And eventually, we decided to take the plunge and move in together. Just from past experience, I had sworn that I wouldn't move in with a guy until we were sure we were headed for marriage. We obviously weren't engaged but we had every intention of taking that path. We found our apartment together, bought furniture together, and created a comfy little life of our own. If you had told me at that point that it wouldn't have worked out, I probably would have laughed in your face. We had talked about it so many times, we had our relationship figured out to a science finally- we had learned about each other to the point where we knew each other inside and out. I could accurately predict his actions about 90% of the time (which also meant no one ever wanted to play us in any kind of charades- what is up with that?!)

Here's the thing about fairy tales- the books never go past the "happily ever after" part. The characters fight to figure out their relationship, and then just get together and the rest is assumedly history. I've decided that we put our own spin on "happily ever after", that because it's implied we assume they live perfect lives and perfect relationships after the story ends. But as I've got older and I've realized "happily ever after" is more of a state of mind then a life path. "Happily ever after" just means you make up your mind to figure it out, come what may- you choose to find joy in your life, your struggles, and your victories.

It's a terrible thing to trust someone and have your trust betrayed, to wake up for work and find your house empty.  And when I got the call at 2:30 that next afternoon, hearing the details of where he had spent his night-  I knew in my heart that, for me, the trust and relationship we worked so hard to build was so quickly broke beyond any hope of repair. Overnight I was forced to rethink my plan for the future, scramble to plan to pay more bills (we had split rent, furniture, groceries, etc.), and deal with the emotional toll of it all.

I'm going to be honest with you, I'm not good at communicating my feelings- regardless how hard I try and I am a strong believer in "fake it until you make it" where happiness is concerned. Life is hard sometimes- but you force a smile, you shake it off, you get up every morning- and before you know it just that simple act of putting one foot in front of the other leads you right into the next big, beautiful adventure. I kept a lot of my struggle with this private- telling really just one or two people the full story and immediately making sure I followed it with "eh, it wouldn't have worked out anyways. It's all for the best". Because in a lot of ways, I felt stupid. Stupid that I had trusted this person, stupid that I still felt heartache for what we lost despite my anger, and stupid that I hadn't seen some sign, somewhere.  I struggled with this for a really, really long time- until I choked it down enough to numb it and let it lie dormant inside me- not aware of the pull it was having on my decisions and the way I was living my life.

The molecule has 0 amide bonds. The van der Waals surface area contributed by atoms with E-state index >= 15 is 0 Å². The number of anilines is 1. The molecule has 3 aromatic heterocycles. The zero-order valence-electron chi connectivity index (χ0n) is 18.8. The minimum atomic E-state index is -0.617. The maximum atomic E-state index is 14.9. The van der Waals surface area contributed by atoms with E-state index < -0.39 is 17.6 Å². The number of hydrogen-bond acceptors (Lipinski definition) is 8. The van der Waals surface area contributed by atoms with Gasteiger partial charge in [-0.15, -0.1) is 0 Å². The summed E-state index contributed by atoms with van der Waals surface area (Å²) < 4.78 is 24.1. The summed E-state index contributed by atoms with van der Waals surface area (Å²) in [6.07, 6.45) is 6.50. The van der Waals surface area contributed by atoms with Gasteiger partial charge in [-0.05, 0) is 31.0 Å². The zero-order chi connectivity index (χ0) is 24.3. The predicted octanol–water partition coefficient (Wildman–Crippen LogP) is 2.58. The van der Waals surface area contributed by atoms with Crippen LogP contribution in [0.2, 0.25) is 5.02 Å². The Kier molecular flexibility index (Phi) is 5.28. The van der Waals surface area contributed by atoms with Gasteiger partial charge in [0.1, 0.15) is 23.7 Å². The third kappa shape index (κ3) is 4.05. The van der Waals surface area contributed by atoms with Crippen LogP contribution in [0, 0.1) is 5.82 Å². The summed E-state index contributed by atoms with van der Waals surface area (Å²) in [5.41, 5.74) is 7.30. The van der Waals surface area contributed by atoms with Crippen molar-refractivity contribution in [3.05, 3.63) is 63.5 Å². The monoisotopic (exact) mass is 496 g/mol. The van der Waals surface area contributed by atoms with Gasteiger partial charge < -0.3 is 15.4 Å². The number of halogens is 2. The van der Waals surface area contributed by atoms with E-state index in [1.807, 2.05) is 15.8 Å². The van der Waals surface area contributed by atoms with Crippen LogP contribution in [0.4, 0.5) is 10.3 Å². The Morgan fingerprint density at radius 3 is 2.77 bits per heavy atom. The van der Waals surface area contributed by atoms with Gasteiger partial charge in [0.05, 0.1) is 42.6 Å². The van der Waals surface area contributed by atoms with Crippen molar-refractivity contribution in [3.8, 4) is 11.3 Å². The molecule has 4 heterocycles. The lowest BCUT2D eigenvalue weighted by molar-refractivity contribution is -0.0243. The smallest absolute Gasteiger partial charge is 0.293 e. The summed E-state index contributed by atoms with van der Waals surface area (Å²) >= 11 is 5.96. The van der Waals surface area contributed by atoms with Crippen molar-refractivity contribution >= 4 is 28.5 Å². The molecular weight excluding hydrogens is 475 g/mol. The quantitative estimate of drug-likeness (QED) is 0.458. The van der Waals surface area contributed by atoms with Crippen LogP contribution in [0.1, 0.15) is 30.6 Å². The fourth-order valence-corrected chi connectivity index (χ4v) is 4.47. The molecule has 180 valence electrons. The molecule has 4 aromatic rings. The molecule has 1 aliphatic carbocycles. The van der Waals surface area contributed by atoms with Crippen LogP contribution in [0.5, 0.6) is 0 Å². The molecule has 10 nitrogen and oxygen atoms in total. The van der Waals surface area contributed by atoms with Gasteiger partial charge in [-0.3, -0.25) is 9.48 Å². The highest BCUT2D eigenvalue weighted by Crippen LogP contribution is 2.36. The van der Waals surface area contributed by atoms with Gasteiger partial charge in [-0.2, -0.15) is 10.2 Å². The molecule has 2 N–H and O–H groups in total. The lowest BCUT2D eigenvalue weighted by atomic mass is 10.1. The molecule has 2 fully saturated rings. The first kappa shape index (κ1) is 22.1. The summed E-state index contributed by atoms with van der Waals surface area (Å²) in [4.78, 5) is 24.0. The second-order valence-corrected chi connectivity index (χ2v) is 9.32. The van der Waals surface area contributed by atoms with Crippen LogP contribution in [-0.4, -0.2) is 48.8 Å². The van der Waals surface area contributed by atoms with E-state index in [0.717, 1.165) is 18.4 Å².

But here's why I tell you this-

A few months ago, I struggled with this feeling of stupidity and distrust in a massive way (much to my surprise- I had numbed it so well I had thought it had completely gone away!) I stood on the ledge of trying to go forward and trust someone new or back off the cliff and go the safe route out. And every time I'd try to jump, my feet would stop and I'd stand there frozen mid pounce- balanced on my tip toes. Luckily, I have a fierce determination and belief that you have to do the things that scare you- because most of the time that's where the best adventures and life rewards come from.

Since I'm better at writing my most vulnerable thoughts instead of speaking them, only a small handful of people really knew my thought process during this but I'm sure they will all agree that I made up my mind on how to proceed just to immediately change my decision so many times that I probably gave them all mental whiplash. Id decide to go for it, just to shy away, then make up my mind again-

And then I realized this:

There is NO SHAME in this story. There is no shame in my past, just as I've tried to never let there be before. There is beauty in being able to trust someone. There is grace in being able to focus on the great qualities in the people that surround you. There is courage in taking that dive. And if it doesn't work out, it doesn't work out. Even when it ends in the worst of worst ways, the shame is not yours (or in this case- mine). And what a shame it would have been to have missed out on all of those good memories, to never have learned to open myself up to another person, and to never have known all that happiness. Despite everything, I am not looking back on that time with any regrets. The great moments and memories, the things I learned about myself from going through that, are a vital part of the person I am today. And above all else? I learned that I am stronger than I look. Was it tough? Yes. Oh, gosh, yes. It was tough, terrifying, painful, and completely disappointing- but I'm still standing here, I'm still surrounded with people who love me, I'm still blessed in a hundred ways, and it made way for newer experiences, newer lessons, a different kind of happiness.

It wasn't an easy journey by any means. I can't map it out for anyone or give instructions. I can just remind you that life goes on and holding on to pain, resentment, doubt- it's all poisonous. It takes strength and courage, yes, but find a way to move past your demons. Because the biggest thrill is taking the dive off the edge, hurling into the "water" below, with no idea where you will end up, but finally being aware enough of your own strength to know that it doesn't matter what lies in front of you- you will figure it out.